In response to my brief response to MS, anonymous writes “Is it possible to disagree with a literary critic? It seems that they refuse to accept that a text may be uninteresting, despite the often considerable effort devoted to its interpretation. Do they make any falsifiable statements at all?” Absent an accompanying emoji, it is difficult to determine in what tone of voice this question is asked, but since it raises some interesting issues, I will respond as though it was a genuine request for an answer.
Let me begin by distancing myself from the high priests of Lit Crit who, in a desperate grasp for dominance, have advanced the absurd view that a text is indeterminate and hence their interpretation of it is more important than the text itself. I sympathize with their dilemma, which is that they spend their entire careers discussing the productions of creative types and yet themselves never create anything original at all. For a senior tenured member of an elite private university, this must be a terrible blow to the ego. But though I feel for them, I cannot take their claims seriously.
Do literary critics make any falsifiable statements at all, asks anonymous. Well, the simple answer is that of course they may very possibly do so. A literary critic who calls John Steinberg the finest English satirist of the earlier eighteenth century can reasonably be said to have mistaken Steinberg for Swift, perhaps because of the similarity of their first names. And another who describes War and Peace as a trenchant Spanish novella has also clearly gone astray.
But that is not what anonymous means. He [?] means, are their literary analyses factual assertions capable of falsification? Are they aesthetic judgments answerable to some defensible norms of interpretation? Or with them, as the Cole Porter song says, is it that Anything Goes?
To answer this question, we need to be a bit clearer about the function of literary [or musical] criticism, or indeed of any sort of aesthetic criticism. Opinions differ, needless to say, but my own view is as follows.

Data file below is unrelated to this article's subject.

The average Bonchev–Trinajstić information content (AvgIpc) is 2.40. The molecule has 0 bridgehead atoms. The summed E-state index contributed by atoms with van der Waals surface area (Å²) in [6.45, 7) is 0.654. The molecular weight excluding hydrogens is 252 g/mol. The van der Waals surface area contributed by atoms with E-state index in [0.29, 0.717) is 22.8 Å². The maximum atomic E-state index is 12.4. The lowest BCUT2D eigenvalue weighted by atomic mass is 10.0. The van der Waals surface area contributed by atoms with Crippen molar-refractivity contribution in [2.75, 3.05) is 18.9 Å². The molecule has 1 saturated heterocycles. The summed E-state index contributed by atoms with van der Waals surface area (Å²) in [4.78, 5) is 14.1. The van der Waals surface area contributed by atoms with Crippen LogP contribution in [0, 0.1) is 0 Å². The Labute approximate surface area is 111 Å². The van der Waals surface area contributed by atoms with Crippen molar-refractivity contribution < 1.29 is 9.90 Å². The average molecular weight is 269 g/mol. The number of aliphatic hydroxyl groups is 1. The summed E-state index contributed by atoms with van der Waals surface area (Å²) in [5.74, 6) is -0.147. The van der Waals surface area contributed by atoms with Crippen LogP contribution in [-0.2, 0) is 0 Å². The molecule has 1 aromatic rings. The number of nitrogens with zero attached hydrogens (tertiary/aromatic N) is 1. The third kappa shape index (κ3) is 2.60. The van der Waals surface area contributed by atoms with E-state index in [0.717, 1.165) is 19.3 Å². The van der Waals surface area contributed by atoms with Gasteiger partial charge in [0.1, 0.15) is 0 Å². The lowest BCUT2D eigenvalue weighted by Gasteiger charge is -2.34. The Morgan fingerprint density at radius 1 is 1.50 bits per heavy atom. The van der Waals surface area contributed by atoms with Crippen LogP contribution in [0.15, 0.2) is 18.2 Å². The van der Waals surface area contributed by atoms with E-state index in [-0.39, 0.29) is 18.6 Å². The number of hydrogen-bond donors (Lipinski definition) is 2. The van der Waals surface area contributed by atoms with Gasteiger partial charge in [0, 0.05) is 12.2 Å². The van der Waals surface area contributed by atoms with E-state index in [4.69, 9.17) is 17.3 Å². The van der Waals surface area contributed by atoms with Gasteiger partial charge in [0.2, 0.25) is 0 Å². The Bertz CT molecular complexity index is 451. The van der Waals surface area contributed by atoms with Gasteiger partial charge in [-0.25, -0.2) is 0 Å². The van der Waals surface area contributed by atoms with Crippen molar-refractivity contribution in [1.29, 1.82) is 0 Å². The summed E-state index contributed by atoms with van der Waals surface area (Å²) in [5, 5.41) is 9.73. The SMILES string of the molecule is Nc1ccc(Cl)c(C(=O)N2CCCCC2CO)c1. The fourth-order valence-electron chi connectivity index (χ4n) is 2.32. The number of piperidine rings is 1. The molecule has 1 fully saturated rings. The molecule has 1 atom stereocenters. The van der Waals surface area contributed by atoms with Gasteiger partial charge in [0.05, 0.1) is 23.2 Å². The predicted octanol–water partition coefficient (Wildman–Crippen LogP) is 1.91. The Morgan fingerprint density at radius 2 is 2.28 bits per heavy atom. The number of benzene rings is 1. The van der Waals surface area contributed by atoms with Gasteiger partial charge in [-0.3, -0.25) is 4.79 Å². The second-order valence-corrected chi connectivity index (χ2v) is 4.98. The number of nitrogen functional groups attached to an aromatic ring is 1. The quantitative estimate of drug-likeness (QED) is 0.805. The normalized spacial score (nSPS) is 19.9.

The primary activity in the field of art is the creative effort of the artist. That effort produces a poem, a tragedy, a novel, a painting, a sculpture, a carving, a dance, a symphony, a song, or some other object or action or installation that is intended as an act or product of creativity. The work of art may be offered to an audience to be experienced, appreciated, enjoyed, reviled, exalted, condemned, or whatever.
There is no limit to what can count as art, and there is no authority who gets to say what is and what is not real art. Some efforts to create art will be welcomed and enjoyed, celebrated and revered by others. Some efforts will, as David Hume said of his immortal Treatise, “fall stillborn from the presses.” Some will never be recognized as art by anyone else, and some may even not be intended to be shared with anyone other than the creator.
The function of the literary critic, insofar as literary critics have any function at all, is to say things about a work of literary art that readers or listeners may find illuminating, insightful [or inciteful], helpful, amusing, profound, scholarly, shrewd. At its best, literary criticism may improve the experience of reading a text. At its worst, literary criticism can all but ruin a reader’s enjoyment of a text.
Think of literary critics as akin to those audio guides that some museums offer to their visitors, for a price. If you want someone’s opinion of what you are looking at, rent one. But there is nothing stopping you from simply walking through the galleries on your own.
My interpretation of The Color Purple was offered in that spirit. If you find it suggestive, I am gratified, but for heaven’s sake, do not view it as a substitute for reading the novel!